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Free Plans: 1910 St Francis Canoe

St Francis Canoe free plans

The St. Francis Canoe of About 1910 appears as Figure 81 in the Bark Canoes and Skin Boats of North America. Howard I. Chapelle notes that the canoe features a narrow, rockered bottom, and he notes that the model was popular with guides and sportsmen for forest travel. The almost vertical to slightly flared sides resemble a more modern canoe than some of the other free plans that I posted. Chapelle writes that some of the St. Francis canoes had midship tumblehome like the Malecite canoes, but that those were not marketed to sportsmen.

As my Winter Free Canoe and Kayak Plan project draws to an end, I feel like I’m finally gaining ground. With only six weeks left much of Bark and Skin remains unmodeled. The remaining kayaks are more complicated and harder to model than the last few, and lots of canoes remain. I’m torn, because I want someone to build the boats, but I also want to model some of the more — to my eye — bizarre boats, like the Beothuk canoe. If you have a suggestion, get it in.

On the donation front, I recently received a $50 donation and very nice letter via the post office. A few other visitors have pitched in a beer or coffee. I even got two six packs. I have about 75 hours into the project. I hope you find it valuable enough to send me cash. I appreciate it.


Length: 15 feet 2 inches
Width: 36 inches
Depth: 13.5 inches
Capacity: 300 to 600 lbs.

Free St Francis Canoe lines plans

Canoe Building Books

These plans don’t include instructions. If you want that, pick up a canoe building book.

For a more, check out my review of canoe and kayak building books.

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Builder’s Photos

See 1910 St. Francis Canoe Builder’s Photos.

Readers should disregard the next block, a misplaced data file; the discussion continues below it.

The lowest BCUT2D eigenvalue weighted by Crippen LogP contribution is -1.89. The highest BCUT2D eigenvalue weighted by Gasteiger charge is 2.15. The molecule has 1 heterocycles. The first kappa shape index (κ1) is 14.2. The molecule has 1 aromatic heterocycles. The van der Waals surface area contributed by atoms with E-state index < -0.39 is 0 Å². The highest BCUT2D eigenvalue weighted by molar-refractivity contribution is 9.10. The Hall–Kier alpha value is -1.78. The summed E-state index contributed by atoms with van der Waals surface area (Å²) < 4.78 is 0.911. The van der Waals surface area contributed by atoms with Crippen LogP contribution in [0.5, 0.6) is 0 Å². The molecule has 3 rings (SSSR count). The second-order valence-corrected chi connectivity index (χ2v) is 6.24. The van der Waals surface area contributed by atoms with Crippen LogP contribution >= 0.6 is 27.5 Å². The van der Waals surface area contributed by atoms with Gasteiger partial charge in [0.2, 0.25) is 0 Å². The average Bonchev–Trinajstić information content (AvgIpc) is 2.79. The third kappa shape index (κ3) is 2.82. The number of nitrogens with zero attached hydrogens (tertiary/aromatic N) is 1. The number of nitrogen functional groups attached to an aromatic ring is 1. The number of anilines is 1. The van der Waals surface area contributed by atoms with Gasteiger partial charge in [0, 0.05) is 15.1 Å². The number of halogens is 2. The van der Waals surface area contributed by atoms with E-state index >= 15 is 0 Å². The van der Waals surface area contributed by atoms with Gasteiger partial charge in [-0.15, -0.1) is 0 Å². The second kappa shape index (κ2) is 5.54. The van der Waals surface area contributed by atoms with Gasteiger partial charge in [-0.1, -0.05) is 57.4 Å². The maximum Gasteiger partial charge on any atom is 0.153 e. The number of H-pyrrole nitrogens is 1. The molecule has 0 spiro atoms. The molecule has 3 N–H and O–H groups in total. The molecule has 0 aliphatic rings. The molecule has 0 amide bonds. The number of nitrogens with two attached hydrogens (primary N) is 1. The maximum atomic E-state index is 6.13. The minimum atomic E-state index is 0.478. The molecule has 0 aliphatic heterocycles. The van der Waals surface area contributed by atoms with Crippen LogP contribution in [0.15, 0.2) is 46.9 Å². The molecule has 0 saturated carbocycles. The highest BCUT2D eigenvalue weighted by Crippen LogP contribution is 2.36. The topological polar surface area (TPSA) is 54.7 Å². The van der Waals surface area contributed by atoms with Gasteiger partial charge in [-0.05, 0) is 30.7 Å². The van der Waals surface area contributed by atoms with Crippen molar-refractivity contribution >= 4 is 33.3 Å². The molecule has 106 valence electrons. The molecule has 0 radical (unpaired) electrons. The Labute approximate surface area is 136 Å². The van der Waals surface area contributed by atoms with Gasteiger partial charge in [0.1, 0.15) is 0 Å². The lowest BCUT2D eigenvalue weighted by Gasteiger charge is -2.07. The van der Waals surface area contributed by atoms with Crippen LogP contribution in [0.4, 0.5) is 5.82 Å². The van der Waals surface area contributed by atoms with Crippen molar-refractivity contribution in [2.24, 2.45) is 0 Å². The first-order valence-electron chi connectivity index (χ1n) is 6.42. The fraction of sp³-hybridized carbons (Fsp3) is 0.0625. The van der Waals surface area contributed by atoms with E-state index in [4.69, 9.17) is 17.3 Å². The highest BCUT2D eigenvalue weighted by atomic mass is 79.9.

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  • I have a question for you, how thick should the bow and stern sations be? And have you calculated that thickness into the number 7 and 14 station halfs that attach to the bow, stern station or should I just remove that thickness from them myself? (ie…. If I use 1/2 station thickness I just subtract 1/4 from each station half). I think you are doing an super job for all of us “amature” canoe builders. I have built two canoes, a 10 foot wee lassie and 16 foot prospector ( finishing up now) and came acrossed This web sight. I like the fact that there are so many plans at a reasonable price. I have my eye on a few and will be more than happy to send the amount you are asking, I just have to figure out which one I like best! Thank you!

  • Thanks, David, for the kind comments. You can use whatever thickness you’d like for the stations and then subtract that from the stations that attach — I didn’t subtract any thickness in the drawings so builders could determine that on their own. I like to use 3/4-inch plywood, but 1/2-inch will work, too.

    Make sure to send pictures of any canoe you build. I love to see the finished boats.

  • I will be sure to keep in touch. I am looking at the 1910 St. Francis right now to maybe start next fall, I like the shape and size. It’s great that you have made these at 1:1 scale, makes it a lot easier to take to an office supply shop and print. I have look at many plans online and none compare to what you have done. I would like to thank you and hope you keep up the good work! I think I may buy the book just to see what you may have plans for in the future! Thanks again!

    • Sounds good. It’s Bark and Skin is worth having for any canoe and kayak enthusiast. I think it’s an eye opener.

  • […] The 1910 St. Francis Canoe in Bark Canoes and Skin Boats of North America is one of the Free Canoe Plans that I offer. […]

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